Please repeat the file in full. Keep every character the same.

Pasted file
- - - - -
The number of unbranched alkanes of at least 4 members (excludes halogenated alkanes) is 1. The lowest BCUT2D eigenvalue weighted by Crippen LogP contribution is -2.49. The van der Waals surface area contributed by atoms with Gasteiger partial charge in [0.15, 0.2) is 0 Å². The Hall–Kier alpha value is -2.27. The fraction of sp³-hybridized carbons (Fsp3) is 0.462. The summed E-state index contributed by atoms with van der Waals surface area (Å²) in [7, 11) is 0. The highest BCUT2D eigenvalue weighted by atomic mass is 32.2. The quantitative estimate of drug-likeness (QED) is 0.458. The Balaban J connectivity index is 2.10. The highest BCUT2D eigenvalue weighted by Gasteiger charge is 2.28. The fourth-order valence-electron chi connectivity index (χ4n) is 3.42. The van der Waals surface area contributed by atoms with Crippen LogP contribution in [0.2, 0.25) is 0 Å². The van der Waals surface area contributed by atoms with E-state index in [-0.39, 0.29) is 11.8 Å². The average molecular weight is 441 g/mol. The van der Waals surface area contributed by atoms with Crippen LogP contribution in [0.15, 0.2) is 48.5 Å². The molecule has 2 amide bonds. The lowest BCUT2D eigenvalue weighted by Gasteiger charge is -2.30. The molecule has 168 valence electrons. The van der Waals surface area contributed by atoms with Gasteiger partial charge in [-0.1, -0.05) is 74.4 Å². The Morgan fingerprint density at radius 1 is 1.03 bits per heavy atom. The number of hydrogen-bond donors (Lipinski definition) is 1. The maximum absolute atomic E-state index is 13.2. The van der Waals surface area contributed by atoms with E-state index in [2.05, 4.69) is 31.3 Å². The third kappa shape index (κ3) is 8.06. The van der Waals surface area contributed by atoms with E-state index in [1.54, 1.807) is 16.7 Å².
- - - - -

The number of unbranched alkanes of at least 4 members (excludes halogenated alkanes) is 1. The lowest BCUT2D eigenvalue weighted by Crippen LogP contribution is -2.49. The van der Waals surface area contributed by atoms with Gasteiger partial charge in [0.15, 0.2) is 0 Å². The Hall–Kier alpha value is -2.27. The fraction of sp³-hybridized carbons (Fsp3) is 0.462. The summed E-state index contributed by atoms with van der Waals surface area (Å²) in [7, 11) is 0. The highest BCUT2D eigenvalue weighted by atomic mass is 32.2. The quantitative estimate of drug-likeness (QED) is 0.458. The Balaban J connectivity index is 2.10. The highest BCUT2D eigenvalue weighted by Gasteiger charge is 2.28. The fourth-order valence-electron chi connectivity index (χ4n) is 3.42. The van der Waals surface area contributed by atoms with Crippen LogP contribution in [0.2, 0.25) is 0 Å². The van der Waals surface area contributed by atoms with E-state index in [-0.39, 0.29) is 11.8 Å². The average molecular weight is 441 g/mol. The van der Waals surface area contributed by atoms with Crippen LogP contribution in [0.15, 0.2) is 48.5 Å². The molecule has 2 amide bonds. The lowest BCUT2D eigenvalue weighted by Gasteiger charge is -2.30. The molecule has 168 valence electrons. The van der Waals surface area contributed by atoms with Gasteiger partial charge in [-0.1, -0.05) is 74.4 Å². The Morgan fingerprint density at radius 1 is 1.03 bits per heavy atom. The number of hydrogen-bond donors (Lipinski definition) is 1. The maximum absolute atomic E-state index is 13.2. The van der Waals surface area contributed by atoms with E-state index in [2.05, 4.69) is 31.3 Å². The third kappa shape index (κ3) is 8.06. The van der Waals surface area contributed by atoms with E-state index in [1.54, 1.807) is 16.7 Å².